Friday, 1 March 2013
The Sacrifice (Offret) 
The Sacrifice, the seventh, and sadly final, work of Andei Tarkovsky, remains a profound and engrossing masterpiece. The film was quite Bergman-esque both thematically and tonally, accentuated by the fact that it was made in Swedish, was cinematographed by Sven Nykvist, and had Erland Josephson in the lead role. But, in the end it was a deeply personal statement for Tarkovsky, more so with its theme of spiritual and existential crises, and disquieting observations on the irrationality of human behavior at the so-called ‘moment of truth’. Set within a span of 24 hours, the story is hinges on a fateful get-together in a remote island to celebrate the birthday of Alexander (Josephson), a wealthy middle-aged intellectual. The people present include his emotionally vulnerable wife (Susan Fleetwood), his teenage daughter, his kid son, the family doctor, a local postman, and the house servants. The film’s tone was brooding and austere right from the bravura 9 ½ minute opening shot, and goes devastatingly downhill, ending with deep tragedy, upon the news of an imminent war that might annihilate them all. Alexander, despite his loquacious and pensive nature, seemed a reasonable person. But, in one of the most spellbinding sequences in film history, when he carries out his promise of sacrificing all if war is averted, by putting fire to a piece of cloth that, shot in an audacious single take, slowly ends up engulfing his beautiful house, its sure to leave an unforgettable impression on all. Nykvist's work, with the transition from vibrant colours to drab gray and back which was reminiscent of Stalker, and the glorious outdoor vistas, was breathtaking as well.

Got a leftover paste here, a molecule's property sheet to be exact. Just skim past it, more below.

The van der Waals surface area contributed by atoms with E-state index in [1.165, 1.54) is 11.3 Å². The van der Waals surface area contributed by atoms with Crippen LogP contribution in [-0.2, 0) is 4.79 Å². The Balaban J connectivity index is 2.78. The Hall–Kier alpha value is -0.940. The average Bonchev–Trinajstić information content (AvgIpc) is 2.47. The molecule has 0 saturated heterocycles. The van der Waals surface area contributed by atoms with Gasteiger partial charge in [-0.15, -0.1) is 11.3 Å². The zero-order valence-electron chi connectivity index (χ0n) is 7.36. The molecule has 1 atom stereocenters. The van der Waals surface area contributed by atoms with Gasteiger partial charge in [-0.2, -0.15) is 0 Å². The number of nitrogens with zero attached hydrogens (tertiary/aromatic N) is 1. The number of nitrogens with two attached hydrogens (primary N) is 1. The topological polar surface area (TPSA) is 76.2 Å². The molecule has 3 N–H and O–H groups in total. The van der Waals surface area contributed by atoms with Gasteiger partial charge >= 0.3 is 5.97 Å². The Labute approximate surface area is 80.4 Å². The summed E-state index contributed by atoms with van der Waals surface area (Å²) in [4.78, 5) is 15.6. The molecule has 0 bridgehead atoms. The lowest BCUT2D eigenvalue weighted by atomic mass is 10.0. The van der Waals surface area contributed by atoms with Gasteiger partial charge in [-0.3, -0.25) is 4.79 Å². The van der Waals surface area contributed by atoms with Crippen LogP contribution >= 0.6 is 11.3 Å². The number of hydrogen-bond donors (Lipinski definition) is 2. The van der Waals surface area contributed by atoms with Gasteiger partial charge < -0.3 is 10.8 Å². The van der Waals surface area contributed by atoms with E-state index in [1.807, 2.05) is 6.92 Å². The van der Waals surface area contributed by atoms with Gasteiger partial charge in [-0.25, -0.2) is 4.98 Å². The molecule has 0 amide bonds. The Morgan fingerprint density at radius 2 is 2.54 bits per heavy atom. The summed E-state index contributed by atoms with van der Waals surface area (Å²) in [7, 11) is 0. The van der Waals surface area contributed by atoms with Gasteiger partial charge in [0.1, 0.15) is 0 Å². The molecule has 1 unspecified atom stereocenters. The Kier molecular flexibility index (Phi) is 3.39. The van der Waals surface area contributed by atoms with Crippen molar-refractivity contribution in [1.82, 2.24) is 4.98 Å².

Director: Andrei Tarkovsky
Genre: Drama/Psychological Drama/Religious Drama